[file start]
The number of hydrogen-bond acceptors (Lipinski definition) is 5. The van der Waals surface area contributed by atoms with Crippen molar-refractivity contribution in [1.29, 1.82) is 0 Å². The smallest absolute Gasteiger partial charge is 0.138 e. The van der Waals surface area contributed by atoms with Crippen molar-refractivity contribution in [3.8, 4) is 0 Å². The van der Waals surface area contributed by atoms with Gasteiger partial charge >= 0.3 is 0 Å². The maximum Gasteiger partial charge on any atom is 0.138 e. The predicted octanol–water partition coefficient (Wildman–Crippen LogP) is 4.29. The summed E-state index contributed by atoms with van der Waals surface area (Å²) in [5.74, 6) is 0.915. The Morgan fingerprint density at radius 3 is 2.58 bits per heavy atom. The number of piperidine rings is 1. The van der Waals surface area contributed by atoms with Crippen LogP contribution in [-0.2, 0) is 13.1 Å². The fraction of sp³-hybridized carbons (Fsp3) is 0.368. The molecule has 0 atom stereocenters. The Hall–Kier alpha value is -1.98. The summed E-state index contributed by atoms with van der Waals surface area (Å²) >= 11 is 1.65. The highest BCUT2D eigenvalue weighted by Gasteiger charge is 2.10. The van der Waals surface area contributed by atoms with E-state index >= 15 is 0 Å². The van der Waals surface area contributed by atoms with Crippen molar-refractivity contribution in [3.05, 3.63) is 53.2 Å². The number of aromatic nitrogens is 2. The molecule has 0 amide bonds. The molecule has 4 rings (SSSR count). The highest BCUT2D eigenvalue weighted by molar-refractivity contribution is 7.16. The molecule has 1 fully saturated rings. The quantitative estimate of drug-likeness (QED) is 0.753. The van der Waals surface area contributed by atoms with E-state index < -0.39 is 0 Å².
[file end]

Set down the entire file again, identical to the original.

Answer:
The number of hydrogen-bond acceptors (Lipinski definition) is 5. The van der Waals surface area contributed by atoms with Crippen molar-refractivity contribution in [1.29, 1.82) is 0 Å². The smallest absolute Gasteiger partial charge is 0.138 e. The van der Waals surface area contributed by atoms with Crippen molar-refractivity contribution in [3.8, 4) is 0 Å². The van der Waals surface area contributed by atoms with Gasteiger partial charge >= 0.3 is 0 Å². The maximum Gasteiger partial charge on any atom is 0.138 e. The predicted octanol–water partition coefficient (Wildman–Crippen LogP) is 4.29. The summed E-state index contributed by atoms with van der Waals surface area (Å²) in [5.74, 6) is 0.915. The Morgan fingerprint density at radius 3 is 2.58 bits per heavy atom. The number of piperidine rings is 1. The van der Waals surface area contributed by atoms with Crippen LogP contribution in [-0.2, 0) is 13.1 Å². The fraction of sp³-hybridized carbons (Fsp3) is 0.368. The molecule has 0 atom stereocenters. The Hall–Kier alpha value is -1.98. The summed E-state index contributed by atoms with van der Waals surface area (Å²) >= 11 is 1.65. The highest BCUT2D eigenvalue weighted by Gasteiger charge is 2.10. The van der Waals surface area contributed by atoms with E-state index >= 15 is 0 Å². The van der Waals surface area contributed by atoms with Crippen molar-refractivity contribution in [3.05, 3.63) is 53.2 Å². The number of aromatic nitrogens is 2. The molecule has 0 amide bonds. The molecule has 4 rings (SSSR count). The highest BCUT2D eigenvalue weighted by molar-refractivity contribution is 7.16. The molecule has 1 fully saturated rings. The quantitative estimate of drug-likeness (QED) is 0.753. The van der Waals surface area contributed by atoms with E-state index < -0.39 is 0 Å².